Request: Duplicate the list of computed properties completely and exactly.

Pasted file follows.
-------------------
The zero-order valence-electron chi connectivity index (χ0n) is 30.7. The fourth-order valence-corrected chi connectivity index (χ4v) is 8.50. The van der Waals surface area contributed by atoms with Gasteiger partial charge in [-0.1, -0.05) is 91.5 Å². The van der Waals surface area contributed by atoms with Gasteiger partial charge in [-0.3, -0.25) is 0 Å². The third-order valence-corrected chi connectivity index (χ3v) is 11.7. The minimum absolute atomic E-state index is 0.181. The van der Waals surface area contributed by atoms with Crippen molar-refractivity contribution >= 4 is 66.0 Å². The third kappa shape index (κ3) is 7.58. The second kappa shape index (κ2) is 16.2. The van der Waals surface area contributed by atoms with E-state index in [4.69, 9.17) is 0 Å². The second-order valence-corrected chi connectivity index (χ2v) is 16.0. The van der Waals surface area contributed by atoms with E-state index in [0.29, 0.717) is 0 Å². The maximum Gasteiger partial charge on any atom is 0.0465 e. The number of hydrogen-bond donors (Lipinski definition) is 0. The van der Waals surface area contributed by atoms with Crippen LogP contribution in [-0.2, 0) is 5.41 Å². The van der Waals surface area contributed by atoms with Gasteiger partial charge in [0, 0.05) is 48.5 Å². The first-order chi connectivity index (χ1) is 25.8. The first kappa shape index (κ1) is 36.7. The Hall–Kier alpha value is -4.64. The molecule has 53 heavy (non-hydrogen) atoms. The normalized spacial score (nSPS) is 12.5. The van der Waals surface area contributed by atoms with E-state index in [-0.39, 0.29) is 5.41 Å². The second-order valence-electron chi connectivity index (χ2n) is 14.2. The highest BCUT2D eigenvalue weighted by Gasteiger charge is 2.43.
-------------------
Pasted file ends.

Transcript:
The zero-order valence-electron chi connectivity index (χ0n) is 30.7. The fourth-order valence-corrected chi connectivity index (χ4v) is 8.50. The van der Waals surface area contributed by atoms with Gasteiger partial charge in [-0.1, -0.05) is 91.5 Å². The van der Waals surface area contributed by atoms with Gasteiger partial charge in [-0.3, -0.25) is 0 Å². The third-order valence-corrected chi connectivity index (χ3v) is 11.7. The minimum absolute atomic E-state index is 0.181. The van der Waals surface area contributed by atoms with Crippen molar-refractivity contribution >= 4 is 66.0 Å². The third kappa shape index (κ3) is 7.58. The second kappa shape index (κ2) is 16.2. The van der Waals surface area contributed by atoms with E-state index in [4.69, 9.17) is 0 Å². The second-order valence-corrected chi connectivity index (χ2v) is 16.0. The van der Waals surface area contributed by atoms with E-state index in [0.29, 0.717) is 0 Å². The maximum Gasteiger partial charge on any atom is 0.0465 e. The number of hydrogen-bond donors (Lipinski definition) is 0. The van der Waals surface area contributed by atoms with Crippen LogP contribution in [-0.2, 0) is 5.41 Å². The van der Waals surface area contributed by atoms with Gasteiger partial charge in [0, 0.05) is 48.5 Å². The first-order chi connectivity index (χ1) is 25.8. The first kappa shape index (κ1) is 36.7. The Hall–Kier alpha value is -4.64. The molecule has 53 heavy (non-hydrogen) atoms. The normalized spacial score (nSPS) is 12.5. The van der Waals surface area contributed by atoms with E-state index in [-0.39, 0.29) is 5.41 Å². The second-order valence-electron chi connectivity index (χ2n) is 14.2. The highest BCUT2D eigenvalue weighted by Gasteiger charge is 2.43.